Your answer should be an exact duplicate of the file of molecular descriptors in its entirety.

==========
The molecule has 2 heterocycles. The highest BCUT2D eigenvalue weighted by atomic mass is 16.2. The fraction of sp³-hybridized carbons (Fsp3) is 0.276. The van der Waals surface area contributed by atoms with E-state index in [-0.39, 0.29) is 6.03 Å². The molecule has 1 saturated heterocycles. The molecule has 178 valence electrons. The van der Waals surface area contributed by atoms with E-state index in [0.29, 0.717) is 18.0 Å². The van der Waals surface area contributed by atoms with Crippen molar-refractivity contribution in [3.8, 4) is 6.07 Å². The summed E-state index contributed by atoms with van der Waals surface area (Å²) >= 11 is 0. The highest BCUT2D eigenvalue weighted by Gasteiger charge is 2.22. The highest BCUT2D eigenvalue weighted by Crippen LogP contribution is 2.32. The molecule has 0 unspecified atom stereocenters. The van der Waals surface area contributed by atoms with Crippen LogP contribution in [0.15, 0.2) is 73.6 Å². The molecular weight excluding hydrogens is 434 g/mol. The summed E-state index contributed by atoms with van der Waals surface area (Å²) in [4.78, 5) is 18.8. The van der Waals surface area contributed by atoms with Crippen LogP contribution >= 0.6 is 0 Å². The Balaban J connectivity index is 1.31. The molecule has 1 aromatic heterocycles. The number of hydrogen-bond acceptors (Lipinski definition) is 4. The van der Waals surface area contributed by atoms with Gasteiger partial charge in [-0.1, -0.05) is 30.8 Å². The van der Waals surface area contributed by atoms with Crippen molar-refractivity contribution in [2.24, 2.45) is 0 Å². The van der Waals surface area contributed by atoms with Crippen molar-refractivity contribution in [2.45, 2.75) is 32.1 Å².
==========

The molecule has 2 heterocycles. The highest BCUT2D eigenvalue weighted by atomic mass is 16.2. The fraction of sp³-hybridized carbons (Fsp3) is 0.276. The van der Waals surface area contributed by atoms with E-state index in [-0.39, 0.29) is 6.03 Å². The molecule has 1 saturated heterocycles. The molecule has 178 valence electrons. The van der Waals surface area contributed by atoms with E-state index in [0.29, 0.717) is 18.0 Å². The van der Waals surface area contributed by atoms with Crippen molar-refractivity contribution in [3.8, 4) is 6.07 Å². The summed E-state index contributed by atoms with van der Waals surface area (Å²) >= 11 is 0. The highest BCUT2D eigenvalue weighted by Gasteiger charge is 2.22. The highest BCUT2D eigenvalue weighted by Crippen LogP contribution is 2.32. The molecule has 0 unspecified atom stereocenters. The van der Waals surface area contributed by atoms with Crippen LogP contribution in [0.15, 0.2) is 73.6 Å². The molecular weight excluding hydrogens is 434 g/mol. The summed E-state index contributed by atoms with van der Waals surface area (Å²) in [4.78, 5) is 18.8. The van der Waals surface area contributed by atoms with Crippen LogP contribution >= 0.6 is 0 Å². The Balaban J connectivity index is 1.31. The molecule has 1 aromatic heterocycles. The number of hydrogen-bond acceptors (Lipinski definition) is 4. The van der Waals surface area contributed by atoms with Gasteiger partial charge in [-0.1, -0.05) is 30.8 Å². The van der Waals surface area contributed by atoms with Crippen molar-refractivity contribution in [2.24, 2.45) is 0 Å². The van der Waals surface area contributed by atoms with Crippen molar-refractivity contribution in [2.45, 2.75) is 32.1 Å².